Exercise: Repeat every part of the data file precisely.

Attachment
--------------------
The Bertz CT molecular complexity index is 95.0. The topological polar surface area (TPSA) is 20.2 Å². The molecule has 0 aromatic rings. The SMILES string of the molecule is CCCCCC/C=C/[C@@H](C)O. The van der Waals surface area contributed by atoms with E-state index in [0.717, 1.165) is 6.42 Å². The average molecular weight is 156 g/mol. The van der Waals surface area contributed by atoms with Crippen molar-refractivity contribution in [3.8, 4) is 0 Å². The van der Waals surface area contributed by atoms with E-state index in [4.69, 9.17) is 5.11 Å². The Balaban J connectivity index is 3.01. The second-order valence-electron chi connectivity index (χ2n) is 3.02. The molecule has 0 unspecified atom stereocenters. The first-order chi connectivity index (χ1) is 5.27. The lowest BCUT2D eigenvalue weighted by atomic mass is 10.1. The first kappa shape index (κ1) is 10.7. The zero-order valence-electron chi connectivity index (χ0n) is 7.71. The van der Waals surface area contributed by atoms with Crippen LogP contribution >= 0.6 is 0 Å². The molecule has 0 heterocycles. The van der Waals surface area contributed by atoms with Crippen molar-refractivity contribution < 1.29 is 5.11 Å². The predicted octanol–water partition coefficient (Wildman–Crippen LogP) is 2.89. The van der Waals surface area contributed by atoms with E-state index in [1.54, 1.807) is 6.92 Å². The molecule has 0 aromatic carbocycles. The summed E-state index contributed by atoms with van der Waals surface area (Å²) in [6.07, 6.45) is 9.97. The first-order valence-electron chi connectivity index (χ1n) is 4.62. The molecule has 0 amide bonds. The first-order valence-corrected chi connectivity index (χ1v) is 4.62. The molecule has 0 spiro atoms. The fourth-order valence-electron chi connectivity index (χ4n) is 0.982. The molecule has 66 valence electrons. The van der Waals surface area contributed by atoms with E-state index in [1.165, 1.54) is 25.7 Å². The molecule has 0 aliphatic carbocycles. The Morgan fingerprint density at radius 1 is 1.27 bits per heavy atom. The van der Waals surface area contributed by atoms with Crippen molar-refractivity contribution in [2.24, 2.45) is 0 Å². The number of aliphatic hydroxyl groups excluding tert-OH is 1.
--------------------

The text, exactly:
The Bertz CT molecular complexity index is 95.0. The topological polar surface area (TPSA) is 20.2 Å². The molecule has 0 aromatic rings. The SMILES string of the molecule is CCCCCC/C=C/[C@@H](C)O. The van der Waals surface area contributed by atoms with E-state index in [0.717, 1.165) is 6.42 Å². The average molecular weight is 156 g/mol. The van der Waals surface area contributed by atoms with Crippen molar-refractivity contribution in [3.8, 4) is 0 Å². The van der Waals surface area contributed by atoms with E-state index in [4.69, 9.17) is 5.11 Å². The Balaban J connectivity index is 3.01. The second-order valence-electron chi connectivity index (χ2n) is 3.02. The molecule has 0 unspecified atom stereocenters. The first-order chi connectivity index (χ1) is 5.27. The lowest BCUT2D eigenvalue weighted by atomic mass is 10.1. The first kappa shape index (κ1) is 10.7. The zero-order valence-electron chi connectivity index (χ0n) is 7.71. The van der Waals surface area contributed by atoms with Crippen LogP contribution >= 0.6 is 0 Å². The molecule has 0 heterocycles. The van der Waals surface area contributed by atoms with Crippen molar-refractivity contribution < 1.29 is 5.11 Å². The predicted octanol–water partition coefficient (Wildman–Crippen LogP) is 2.89. The van der Waals surface area contributed by atoms with E-state index in [1.54, 1.807) is 6.92 Å². The molecule has 0 aromatic carbocycles. The summed E-state index contributed by atoms with van der Waals surface area (Å²) in [6.07, 6.45) is 9.97. The first-order valence-electron chi connectivity index (χ1n) is 4.62. The molecule has 0 amide bonds. The first-order valence-corrected chi connectivity index (χ1v) is 4.62. The molecule has 0 spiro atoms. The fourth-order valence-electron chi connectivity index (χ4n) is 0.982. The molecule has 66 valence electrons. The van der Waals surface area contributed by atoms with E-state index in [1.165, 1.54) is 25.7 Å². The molecule has 0 aliphatic carbocycles. The Morgan fingerprint density at radius 1 is 1.27 bits per heavy atom. The van der Waals surface area contributed by atoms with Crippen molar-refractivity contribution in [2.24, 2.45) is 0 Å². The number of aliphatic hydroxyl groups excluding tert-OH is 1.